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Seeing Righteous People

Va'eira (Exodus 6:2-9:35 )

by Rabbi Yehonasan Gefen

The Parsha devotes a number of verses outlining the genealogy of the first three sons of Yaakov; Reuven, Shimon and Levi. However, there is a significant difference in the extent of the lists of descendants. With regard to Reuven and Shimon, the Torah only lists their sons, whereas with Levi the Torah also outlines his grandsons.

The Seforno addresses this anomaly; he explains that the Torah only mentions the sons of Reuven and Shimon because they were great people, deserving of being explicitly mentioned by the Torah. However  their grandsons were not significant people, and therefore are omitted. In contrast, the grandsons of Levi were people of stature, hence their being named.

The Seforno continues to explain why the grandsons of Levi were greateras they merited to see Levi himself and develop a connection with him, because he lived a very long life. It was because of this direct connection with the great Levi that they became worthy individuals in their own right. In contrast, Reuven and Shimon did not live as long, and their grandsons did not merit to see them.

The question arises of why this one difference had such a decisive effect on the level of these descendants. A Gemara in Eruvin1 can help shed light on this question. It relates that Rebbe Yehuda HaNasi (The Prince) attributed his own greatness to the fact that he once saw the back of the great Rebbe Meir. He added that had he seen Rebbe Meir’s face he would have been even greater. This demonstrates the great significance of just seeing a great person, without even learning from him. Yet it needs to be understood why this is the case.

Rabbi Chaim Shmuelevitz2 explains, in parshas Vayechi, when Yaakov meets Yosef’s sons, the Torah states: “And the eyes of Yisrael were heavy from old age, he could not see and he brought them towards him and kissed them and hugged them3.” The Seforno comments on this verse: “He could not see in order that his blessing would be bestowed upon them, so he kissed them and hugged them so that his soul would cleave to their souls and through this his blessing would be bestowed upon them.” Rabbi Shmuelevitz explains this teaches us that had Yaakov been able to see them, he would have been able to connect with them on a deep spiritual level. Since he could not, he cleaved to them through a different medium.

Based on this, we understand why seeing Rebbe Meir was so significant – the mere seeing such a great man causes a deep connection, and through that he taps into a spiritual influence from Heaven, which in turn gives him the ability to become a greater person. Rabbi Shmuelevitz further offers a fascinating interpretation of the fact that had Rebbe seen Rebbe Meir’s face he would have been even greater. He suggests that while seeing a great man brings a great spiritual benefit to a person, he benefits even further if the great man sees him as well because this causes an even deeper connection. Returning to the grandsons of Levi – they merited to see and be seen by their righteous grandfather, and this played a fundamental role in their achieving greatness, something which eluded the grandsons of Reuven and Shimon.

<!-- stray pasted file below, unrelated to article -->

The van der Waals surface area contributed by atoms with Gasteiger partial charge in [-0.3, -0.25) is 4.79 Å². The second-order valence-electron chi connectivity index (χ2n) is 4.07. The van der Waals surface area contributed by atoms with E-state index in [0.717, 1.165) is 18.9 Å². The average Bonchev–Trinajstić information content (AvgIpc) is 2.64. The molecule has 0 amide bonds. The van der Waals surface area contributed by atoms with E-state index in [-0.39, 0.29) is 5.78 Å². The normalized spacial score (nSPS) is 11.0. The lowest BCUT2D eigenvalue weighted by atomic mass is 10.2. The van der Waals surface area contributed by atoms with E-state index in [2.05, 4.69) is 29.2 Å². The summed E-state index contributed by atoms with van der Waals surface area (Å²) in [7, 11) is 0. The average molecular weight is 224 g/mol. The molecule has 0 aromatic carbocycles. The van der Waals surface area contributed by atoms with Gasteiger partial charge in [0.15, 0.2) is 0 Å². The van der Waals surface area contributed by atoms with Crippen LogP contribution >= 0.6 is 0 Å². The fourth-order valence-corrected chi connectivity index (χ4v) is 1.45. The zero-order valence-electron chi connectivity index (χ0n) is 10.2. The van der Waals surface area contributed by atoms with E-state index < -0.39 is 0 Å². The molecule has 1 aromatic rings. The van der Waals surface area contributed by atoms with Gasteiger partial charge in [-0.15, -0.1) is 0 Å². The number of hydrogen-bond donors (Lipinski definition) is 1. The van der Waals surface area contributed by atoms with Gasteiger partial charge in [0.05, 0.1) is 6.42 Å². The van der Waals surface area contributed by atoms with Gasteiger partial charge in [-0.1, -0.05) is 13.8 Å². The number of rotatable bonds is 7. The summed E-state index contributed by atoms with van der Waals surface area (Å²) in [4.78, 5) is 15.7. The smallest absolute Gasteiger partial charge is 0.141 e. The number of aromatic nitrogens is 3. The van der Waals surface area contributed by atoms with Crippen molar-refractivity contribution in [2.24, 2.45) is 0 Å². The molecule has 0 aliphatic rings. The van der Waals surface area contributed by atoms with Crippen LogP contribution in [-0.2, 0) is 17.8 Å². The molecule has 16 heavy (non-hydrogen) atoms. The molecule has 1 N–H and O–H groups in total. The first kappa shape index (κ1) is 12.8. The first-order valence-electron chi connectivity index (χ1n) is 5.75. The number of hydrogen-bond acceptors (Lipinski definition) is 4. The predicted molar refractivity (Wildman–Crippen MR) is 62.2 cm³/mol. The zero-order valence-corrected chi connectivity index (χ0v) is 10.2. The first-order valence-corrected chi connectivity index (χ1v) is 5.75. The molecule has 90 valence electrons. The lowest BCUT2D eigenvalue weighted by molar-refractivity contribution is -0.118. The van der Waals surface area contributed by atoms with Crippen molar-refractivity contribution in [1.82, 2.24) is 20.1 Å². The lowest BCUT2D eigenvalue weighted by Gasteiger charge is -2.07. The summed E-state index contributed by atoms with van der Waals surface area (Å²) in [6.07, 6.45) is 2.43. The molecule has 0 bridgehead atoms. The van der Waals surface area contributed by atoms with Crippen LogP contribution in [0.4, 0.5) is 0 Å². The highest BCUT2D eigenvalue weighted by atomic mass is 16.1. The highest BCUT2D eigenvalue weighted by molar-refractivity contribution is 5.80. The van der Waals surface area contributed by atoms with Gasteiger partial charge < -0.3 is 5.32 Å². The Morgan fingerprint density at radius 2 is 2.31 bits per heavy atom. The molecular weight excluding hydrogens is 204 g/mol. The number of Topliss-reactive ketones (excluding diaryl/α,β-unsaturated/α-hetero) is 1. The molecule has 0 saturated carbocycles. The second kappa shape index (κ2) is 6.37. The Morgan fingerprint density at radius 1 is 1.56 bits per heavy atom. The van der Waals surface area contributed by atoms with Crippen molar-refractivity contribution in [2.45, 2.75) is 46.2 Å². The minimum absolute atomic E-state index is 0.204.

It seems one of the key areas in which experiencing and seeing great people positively influences a person,is in the realm of Emunah as demonstrated by the following story4: The great Mashgiach (spiritual guide) of the Mirrer Yeshiva, Rabbi Yerucham Levovits once met a secular Jewish professor while on vacation in Marienbad. Rabbi Levovits engaged him in conversation, trying to draw him closer to Torah. After Rabbi Levovits had steered the conversation in the direction he desired, the professor asked him if he had read the works of Immanuel Kant, a famous philosopher. Rabbi Levovits answered in the negative. The professor then asked if he had read the works of Sigmund Freud, the famous psychologist whose views were far removed from Torah. Again, Rabbi Levovits answered that he had not read a word of Freud. The professor wondered aloud, “Well, if you haven’t read the works of these scholars, how do you know that their outlook is incorrect? If you aren’t familiar with their ideas, how do you plan to convince me that the truth is on your side? Maybe they are the ones who are right?”

Rabbi Levovits responded: “I know that our Torah produced an individual of the caliber of the Chofetz Chaim5 as well as a long succession of other righteous, great Jewish spiritual leaders…all of whom were products of the study of the holy Torah…Have any such individuals emerged from any of the value systems you mentioned? Of course not! So, they’re obviously a lot of nonsense! Why should I bother investigating them any further?!

Rabbi Levovits was teaching a pillar of our Emunah is that only a Torah lifestyle can produce people as righteous as the Chofetz Chaim. While he saw the Chofetz Chaim in the flesh, it is more difficult for a person to tap into this resource of Emunah by just relying on second hand stories of their greatness. In this generation, we do not have the merit to see the Chofetz Chaim himself (perhaps this is why there was a such a commotion when a few seconds of video with the Chofetz Chaim were revealed a few years ago). Yet, in each generation we merit to be led by tzaddikim. We learn from the Seforno, Rav Chaim Shmuelevitz, and Rabbi Levovits that gaining as much exposure to them as possible can do wonders for our spiritual level.

  1. Eruvin, 13b.
  2. Sichot Mussar, Maamer 41.
  3. Bereishit, 48:10.
  4. Cherished Conversations, by Rabbi Dov Eliach, pp.126-127.
  5. Rabbi Yisrael Meir Kagan – author of the great legal work, the Mishnah Berurah, and the work on forbidden speech, Chofetz Chaim, as well as many other books.

 




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